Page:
A floodplain is the part of the land where water collects, pools, and flows during natural events. Such areas are classified by FEMA as Special Flood Hazard Areas (SFHA) and are located within identified 100-year flood zones. SFHAs have several components:
Floodway: Channel of a river or other watercourse and adjacent land areas that must be reserved to discharge the base flood. Identified on the Flood Insurance Rate Map (FIRM) by red and blue hatches.
1% Chance Floodplain: There is a 1% chance in any given year that this flood level, the Base Flood Elevation (BFE), will be reached. Also called the 100-year floodplain and can be statistically interpreted as a 26% chance that flood waters will reach BFE over the course of a 30-year mortgage. This floodplain is regulated by Wagoner County and FEMA. This area is outlined by blue shading on the Flood Insurance Rate Map (FIRM). The 100-year floodplain is divided into zones. Wagoner County is mostly concerned with Zone A and AE.
Zone A: Approximate 1% flood zone for riverine and lake areas. To obtain BFEs a hydraulic study must be conducted.
Zone AE: Engineered 1% flood zone for riverine and lake areas with CALCULATED BFEs.
0.02% Chance Floodplain: There is a 0.02% chance in any given year that this flood level will be reached. Also called the 500-year floodplain. This floodplain is not regulated by Wagoner County or FEMA. This area is outlined as orange shaded or unshaded areas on the FIRM.
Wagoner County joined the National Flood Insurance Program (NFIP) in 1988 resulting in County residents qualifying for NFIP-offered flood insurance programs. Membership in the program resulted in the regulation of Wagoner County floodplain through the Flood Damage Prevention Ordinance authorized by Oklahoma State Statute Title 82 OS 1601, Oklahoma State Statute Title 19 OS 866, and Wagoner County Board of County Commissioners resolution 2012-018. The Flood Damage Prevention Ordinance outlines the requirements to develop in Wagoner County Floodplain as well as the duties and responsibilities of the Floodplain Manager. Highlights include:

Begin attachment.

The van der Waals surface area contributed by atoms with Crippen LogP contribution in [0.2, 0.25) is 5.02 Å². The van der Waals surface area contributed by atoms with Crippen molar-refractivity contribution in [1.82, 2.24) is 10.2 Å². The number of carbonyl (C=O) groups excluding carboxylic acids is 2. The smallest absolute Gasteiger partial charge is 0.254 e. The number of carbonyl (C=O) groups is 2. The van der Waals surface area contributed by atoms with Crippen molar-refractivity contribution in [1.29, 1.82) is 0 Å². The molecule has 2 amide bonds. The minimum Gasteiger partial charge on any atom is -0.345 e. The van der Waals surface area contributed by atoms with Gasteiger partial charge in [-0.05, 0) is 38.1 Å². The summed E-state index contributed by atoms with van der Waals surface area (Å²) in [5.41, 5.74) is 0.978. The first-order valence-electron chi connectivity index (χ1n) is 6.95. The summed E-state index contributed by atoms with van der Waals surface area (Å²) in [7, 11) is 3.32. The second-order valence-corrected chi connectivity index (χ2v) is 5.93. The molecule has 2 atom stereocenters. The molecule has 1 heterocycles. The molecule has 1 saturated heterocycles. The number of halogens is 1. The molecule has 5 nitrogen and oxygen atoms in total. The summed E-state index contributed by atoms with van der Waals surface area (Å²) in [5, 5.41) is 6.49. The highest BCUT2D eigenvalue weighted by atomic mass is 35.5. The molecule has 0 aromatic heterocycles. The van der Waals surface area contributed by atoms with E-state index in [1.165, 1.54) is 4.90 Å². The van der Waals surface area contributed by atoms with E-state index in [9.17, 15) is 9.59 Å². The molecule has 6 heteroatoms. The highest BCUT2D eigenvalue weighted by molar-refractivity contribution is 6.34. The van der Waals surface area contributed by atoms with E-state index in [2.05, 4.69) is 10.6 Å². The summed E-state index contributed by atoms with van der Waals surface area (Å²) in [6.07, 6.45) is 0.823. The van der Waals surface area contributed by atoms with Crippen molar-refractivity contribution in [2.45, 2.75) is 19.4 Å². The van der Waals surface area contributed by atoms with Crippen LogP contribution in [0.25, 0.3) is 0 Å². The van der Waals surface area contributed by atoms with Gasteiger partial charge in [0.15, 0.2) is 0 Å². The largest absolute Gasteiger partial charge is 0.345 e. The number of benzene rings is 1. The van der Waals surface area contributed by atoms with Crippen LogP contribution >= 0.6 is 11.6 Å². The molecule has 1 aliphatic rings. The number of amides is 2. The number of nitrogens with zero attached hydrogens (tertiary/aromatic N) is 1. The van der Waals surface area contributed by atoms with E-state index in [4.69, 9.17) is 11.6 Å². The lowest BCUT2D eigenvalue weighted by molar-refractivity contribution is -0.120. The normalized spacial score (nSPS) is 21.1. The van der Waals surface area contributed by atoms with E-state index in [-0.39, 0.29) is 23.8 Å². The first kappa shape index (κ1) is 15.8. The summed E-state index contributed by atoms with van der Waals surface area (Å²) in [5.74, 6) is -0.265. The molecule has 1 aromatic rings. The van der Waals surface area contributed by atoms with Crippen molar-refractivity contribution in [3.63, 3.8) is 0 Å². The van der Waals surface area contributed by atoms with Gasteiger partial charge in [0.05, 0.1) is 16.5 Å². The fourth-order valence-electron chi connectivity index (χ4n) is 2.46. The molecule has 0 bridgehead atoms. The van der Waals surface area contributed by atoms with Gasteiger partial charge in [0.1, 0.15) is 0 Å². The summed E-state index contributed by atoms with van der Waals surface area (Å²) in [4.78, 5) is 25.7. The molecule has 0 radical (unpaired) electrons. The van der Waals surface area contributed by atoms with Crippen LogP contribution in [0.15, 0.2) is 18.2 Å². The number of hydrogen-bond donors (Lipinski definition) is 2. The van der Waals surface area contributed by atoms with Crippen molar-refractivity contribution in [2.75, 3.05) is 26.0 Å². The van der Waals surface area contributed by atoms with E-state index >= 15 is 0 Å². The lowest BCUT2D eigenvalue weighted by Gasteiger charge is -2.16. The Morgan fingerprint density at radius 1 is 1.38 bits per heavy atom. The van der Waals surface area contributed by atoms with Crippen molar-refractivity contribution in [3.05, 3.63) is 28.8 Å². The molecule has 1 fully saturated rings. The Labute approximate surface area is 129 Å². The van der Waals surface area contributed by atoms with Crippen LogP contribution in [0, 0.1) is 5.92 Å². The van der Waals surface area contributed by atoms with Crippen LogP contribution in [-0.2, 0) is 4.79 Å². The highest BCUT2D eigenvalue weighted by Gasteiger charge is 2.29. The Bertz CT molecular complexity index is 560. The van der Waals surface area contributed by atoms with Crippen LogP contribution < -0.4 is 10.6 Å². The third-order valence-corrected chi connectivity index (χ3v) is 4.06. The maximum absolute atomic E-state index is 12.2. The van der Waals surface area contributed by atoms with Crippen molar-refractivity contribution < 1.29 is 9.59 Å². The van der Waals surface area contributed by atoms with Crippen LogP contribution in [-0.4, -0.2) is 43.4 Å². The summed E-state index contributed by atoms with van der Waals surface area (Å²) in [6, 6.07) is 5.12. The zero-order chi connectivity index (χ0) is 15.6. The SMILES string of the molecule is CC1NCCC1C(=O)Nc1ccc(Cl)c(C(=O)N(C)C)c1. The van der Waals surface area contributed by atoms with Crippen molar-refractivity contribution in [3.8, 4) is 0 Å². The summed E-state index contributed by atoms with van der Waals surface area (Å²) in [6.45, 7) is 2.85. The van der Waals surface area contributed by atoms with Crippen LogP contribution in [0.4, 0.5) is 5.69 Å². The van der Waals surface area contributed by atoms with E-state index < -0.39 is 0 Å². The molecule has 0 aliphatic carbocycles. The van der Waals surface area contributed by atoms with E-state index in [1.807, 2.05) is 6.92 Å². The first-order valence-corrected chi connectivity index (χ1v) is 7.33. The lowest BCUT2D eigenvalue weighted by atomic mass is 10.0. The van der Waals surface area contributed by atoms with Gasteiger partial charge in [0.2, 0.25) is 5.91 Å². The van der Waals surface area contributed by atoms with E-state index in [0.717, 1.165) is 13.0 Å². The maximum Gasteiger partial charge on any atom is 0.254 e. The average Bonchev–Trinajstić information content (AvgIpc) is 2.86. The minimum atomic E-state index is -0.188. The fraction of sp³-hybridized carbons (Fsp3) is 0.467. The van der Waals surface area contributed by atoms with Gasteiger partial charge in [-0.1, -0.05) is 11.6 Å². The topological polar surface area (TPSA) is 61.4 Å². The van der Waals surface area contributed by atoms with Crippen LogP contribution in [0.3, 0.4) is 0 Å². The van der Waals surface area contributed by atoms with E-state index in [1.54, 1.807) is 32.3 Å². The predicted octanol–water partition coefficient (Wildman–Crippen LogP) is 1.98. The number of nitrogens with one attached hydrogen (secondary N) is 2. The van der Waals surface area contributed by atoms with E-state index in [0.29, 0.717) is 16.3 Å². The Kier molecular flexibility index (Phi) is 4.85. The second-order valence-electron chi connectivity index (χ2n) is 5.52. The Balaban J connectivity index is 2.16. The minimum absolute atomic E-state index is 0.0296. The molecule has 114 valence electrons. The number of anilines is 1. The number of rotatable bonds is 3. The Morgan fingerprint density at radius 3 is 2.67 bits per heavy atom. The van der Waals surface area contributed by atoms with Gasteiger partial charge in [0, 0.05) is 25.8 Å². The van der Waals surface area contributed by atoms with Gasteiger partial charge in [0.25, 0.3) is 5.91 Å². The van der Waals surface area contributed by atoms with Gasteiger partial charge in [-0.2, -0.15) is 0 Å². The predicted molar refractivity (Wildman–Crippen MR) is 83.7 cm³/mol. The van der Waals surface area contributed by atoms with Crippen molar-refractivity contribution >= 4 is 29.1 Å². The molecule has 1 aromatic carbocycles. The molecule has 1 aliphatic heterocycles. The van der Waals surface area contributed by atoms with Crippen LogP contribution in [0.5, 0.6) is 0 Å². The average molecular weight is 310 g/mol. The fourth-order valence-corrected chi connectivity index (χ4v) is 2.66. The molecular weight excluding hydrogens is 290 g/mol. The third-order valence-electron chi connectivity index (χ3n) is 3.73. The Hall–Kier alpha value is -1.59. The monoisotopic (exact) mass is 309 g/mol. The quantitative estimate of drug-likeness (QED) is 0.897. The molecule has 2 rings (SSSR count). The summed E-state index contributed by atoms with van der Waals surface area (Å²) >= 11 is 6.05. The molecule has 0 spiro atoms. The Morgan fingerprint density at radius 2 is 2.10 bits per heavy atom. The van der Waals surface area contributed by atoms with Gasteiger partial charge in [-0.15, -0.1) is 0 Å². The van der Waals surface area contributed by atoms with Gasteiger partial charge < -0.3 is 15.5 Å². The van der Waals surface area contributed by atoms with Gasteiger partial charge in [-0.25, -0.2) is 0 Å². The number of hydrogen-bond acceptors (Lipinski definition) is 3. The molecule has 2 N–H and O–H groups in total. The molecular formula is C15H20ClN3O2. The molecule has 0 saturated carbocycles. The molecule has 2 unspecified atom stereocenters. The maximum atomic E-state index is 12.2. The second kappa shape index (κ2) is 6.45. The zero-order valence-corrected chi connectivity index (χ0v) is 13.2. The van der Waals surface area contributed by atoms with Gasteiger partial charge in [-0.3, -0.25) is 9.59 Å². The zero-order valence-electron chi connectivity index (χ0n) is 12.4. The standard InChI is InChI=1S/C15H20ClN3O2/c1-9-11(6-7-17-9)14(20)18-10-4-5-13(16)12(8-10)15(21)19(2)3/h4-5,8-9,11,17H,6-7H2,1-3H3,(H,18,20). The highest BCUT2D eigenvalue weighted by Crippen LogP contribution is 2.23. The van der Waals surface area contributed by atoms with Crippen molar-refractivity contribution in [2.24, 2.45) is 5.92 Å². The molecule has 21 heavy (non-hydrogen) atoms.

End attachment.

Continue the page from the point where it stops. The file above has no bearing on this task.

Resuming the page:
All development in the 100-year floodplain must be elevated a minimum of 2 feet above the BFE
No development may take place in any NFIP-regulated floodway
All the same rules apply, except the elevation of your home is measured from the tongue of your trailer rather than the wheels. Additionally, the home must be anchored, and any steps of landings cannot be attached to the home.
The maps are created to reflect the conditions of the watershed. Some areas have not undergone a detailed hydraulic study which may result in more conservative floodplain areas. There is also a chance that flood waters in this area have not exceeded the 100-year flood level (BFE). Considering your experience, it may be worth your time and expense to hire a surveyor to determine the actual elevation at your property and compare that to the BFE in this area. If you’re right, we just need to submit the elevation certificate to FEMA and get the map corrected.
If you do not make the required changes your property value will remain very low, your home will be at risk of flooding, face extreme insurance rates if applicable, have great difficulty in selling the home if applicable, will face code violation charges, and ultimately not be eligible for emergency relief in the event of a catastrophe.